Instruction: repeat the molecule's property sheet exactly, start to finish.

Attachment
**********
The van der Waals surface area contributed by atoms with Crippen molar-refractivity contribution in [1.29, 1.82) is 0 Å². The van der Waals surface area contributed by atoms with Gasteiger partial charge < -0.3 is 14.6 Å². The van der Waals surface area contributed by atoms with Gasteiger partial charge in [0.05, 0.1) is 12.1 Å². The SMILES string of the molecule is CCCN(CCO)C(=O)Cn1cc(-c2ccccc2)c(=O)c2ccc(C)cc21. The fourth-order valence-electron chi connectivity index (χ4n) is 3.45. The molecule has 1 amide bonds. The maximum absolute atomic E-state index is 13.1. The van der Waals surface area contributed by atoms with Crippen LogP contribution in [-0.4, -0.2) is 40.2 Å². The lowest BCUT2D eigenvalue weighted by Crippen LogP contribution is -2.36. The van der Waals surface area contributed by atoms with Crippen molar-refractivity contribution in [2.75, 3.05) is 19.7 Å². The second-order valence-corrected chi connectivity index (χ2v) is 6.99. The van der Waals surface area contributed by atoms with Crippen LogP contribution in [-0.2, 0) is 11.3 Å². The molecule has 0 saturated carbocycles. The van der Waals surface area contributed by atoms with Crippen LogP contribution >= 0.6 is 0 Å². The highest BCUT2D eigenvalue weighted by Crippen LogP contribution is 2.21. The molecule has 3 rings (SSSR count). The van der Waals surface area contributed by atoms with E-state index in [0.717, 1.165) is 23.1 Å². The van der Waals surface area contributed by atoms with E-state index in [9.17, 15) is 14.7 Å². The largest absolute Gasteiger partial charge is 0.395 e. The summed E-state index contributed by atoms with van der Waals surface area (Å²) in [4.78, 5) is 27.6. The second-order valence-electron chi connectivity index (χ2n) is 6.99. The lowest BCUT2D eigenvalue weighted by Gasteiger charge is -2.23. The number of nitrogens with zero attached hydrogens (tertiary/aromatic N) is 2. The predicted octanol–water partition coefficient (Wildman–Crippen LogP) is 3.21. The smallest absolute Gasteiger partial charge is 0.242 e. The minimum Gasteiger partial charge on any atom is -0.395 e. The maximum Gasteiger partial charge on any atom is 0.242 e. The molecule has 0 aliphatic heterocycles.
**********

The van der Waals surface area contributed by atoms with Crippen molar-refractivity contribution in [1.29, 1.82) is 0 Å². The van der Waals surface area contributed by atoms with Gasteiger partial charge < -0.3 is 14.6 Å². The van der Waals surface area contributed by atoms with Gasteiger partial charge in [0.05, 0.1) is 12.1 Å². The SMILES string of the molecule is CCCN(CCO)C(=O)Cn1cc(-c2ccccc2)c(=O)c2ccc(C)cc21. The fourth-order valence-electron chi connectivity index (χ4n) is 3.45. The molecule has 1 amide bonds. The maximum absolute atomic E-state index is 13.1. The van der Waals surface area contributed by atoms with Crippen LogP contribution in [-0.4, -0.2) is 40.2 Å². The lowest BCUT2D eigenvalue weighted by Crippen LogP contribution is -2.36. The van der Waals surface area contributed by atoms with Crippen molar-refractivity contribution in [2.75, 3.05) is 19.7 Å². The second-order valence-corrected chi connectivity index (χ2v) is 6.99. The van der Waals surface area contributed by atoms with Crippen LogP contribution in [-0.2, 0) is 11.3 Å². The molecule has 0 saturated carbocycles. The van der Waals surface area contributed by atoms with Crippen LogP contribution >= 0.6 is 0 Å². The highest BCUT2D eigenvalue weighted by Crippen LogP contribution is 2.21. The molecule has 3 rings (SSSR count). The van der Waals surface area contributed by atoms with E-state index in [0.717, 1.165) is 23.1 Å². The van der Waals surface area contributed by atoms with E-state index in [9.17, 15) is 14.7 Å². The largest absolute Gasteiger partial charge is 0.395 e. The summed E-state index contributed by atoms with van der Waals surface area (Å²) in [4.78, 5) is 27.6. The second-order valence-electron chi connectivity index (χ2n) is 6.99. The lowest BCUT2D eigenvalue weighted by Gasteiger charge is -2.23. The number of nitrogens with zero attached hydrogens (tertiary/aromatic N) is 2. The predicted octanol–water partition coefficient (Wildman–Crippen LogP) is 3.21. The smallest absolute Gasteiger partial charge is 0.242 e. The minimum Gasteiger partial charge on any atom is -0.395 e. The maximum Gasteiger partial charge on any atom is 0.242 e. The molecule has 0 aliphatic heterocycles.